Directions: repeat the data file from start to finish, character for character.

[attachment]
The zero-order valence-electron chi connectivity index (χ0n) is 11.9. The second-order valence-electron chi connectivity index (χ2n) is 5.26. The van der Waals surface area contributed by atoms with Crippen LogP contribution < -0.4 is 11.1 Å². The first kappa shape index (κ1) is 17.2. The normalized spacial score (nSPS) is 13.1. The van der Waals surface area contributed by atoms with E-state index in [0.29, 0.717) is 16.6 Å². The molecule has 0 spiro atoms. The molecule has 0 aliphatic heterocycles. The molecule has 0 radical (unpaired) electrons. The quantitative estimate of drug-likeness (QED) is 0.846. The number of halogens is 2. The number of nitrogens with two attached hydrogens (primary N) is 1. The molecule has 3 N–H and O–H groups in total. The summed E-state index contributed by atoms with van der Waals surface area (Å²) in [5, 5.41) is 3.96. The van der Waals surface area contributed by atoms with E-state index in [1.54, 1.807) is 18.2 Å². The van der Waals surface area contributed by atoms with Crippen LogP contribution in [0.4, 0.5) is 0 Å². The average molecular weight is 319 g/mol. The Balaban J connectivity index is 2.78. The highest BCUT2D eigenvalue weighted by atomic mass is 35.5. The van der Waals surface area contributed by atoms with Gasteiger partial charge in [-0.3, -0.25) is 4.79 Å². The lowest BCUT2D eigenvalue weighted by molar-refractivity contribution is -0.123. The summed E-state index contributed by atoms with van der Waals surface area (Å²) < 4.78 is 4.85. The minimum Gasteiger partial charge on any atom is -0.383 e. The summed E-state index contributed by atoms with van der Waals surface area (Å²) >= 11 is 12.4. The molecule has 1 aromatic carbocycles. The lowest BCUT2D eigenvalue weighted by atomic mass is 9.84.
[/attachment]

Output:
The zero-order valence-electron chi connectivity index (χ0n) is 11.9. The second-order valence-electron chi connectivity index (χ2n) is 5.26. The van der Waals surface area contributed by atoms with Crippen LogP contribution < -0.4 is 11.1 Å². The first kappa shape index (κ1) is 17.2. The normalized spacial score (nSPS) is 13.1. The van der Waals surface area contributed by atoms with E-state index in [0.29, 0.717) is 16.6 Å². The molecule has 0 spiro atoms. The molecule has 0 aliphatic heterocycles. The molecule has 0 radical (unpaired) electrons. The quantitative estimate of drug-likeness (QED) is 0.846. The number of halogens is 2. The number of nitrogens with two attached hydrogens (primary N) is 1. The molecule has 3 N–H and O–H groups in total. The summed E-state index contributed by atoms with van der Waals surface area (Å²) in [5, 5.41) is 3.96. The van der Waals surface area contributed by atoms with E-state index in [1.54, 1.807) is 18.2 Å². The van der Waals surface area contributed by atoms with Crippen LogP contribution in [0.4, 0.5) is 0 Å². The average molecular weight is 319 g/mol. The Balaban J connectivity index is 2.78. The highest BCUT2D eigenvalue weighted by atomic mass is 35.5. The van der Waals surface area contributed by atoms with Gasteiger partial charge in [-0.3, -0.25) is 4.79 Å². The lowest BCUT2D eigenvalue weighted by molar-refractivity contribution is -0.123. The summed E-state index contributed by atoms with van der Waals surface area (Å²) < 4.78 is 4.85. The minimum Gasteiger partial charge on any atom is -0.383 e. The summed E-state index contributed by atoms with van der Waals surface area (Å²) >= 11 is 12.4. The molecule has 1 aromatic carbocycles. The lowest BCUT2D eigenvalue weighted by atomic mass is 9.84.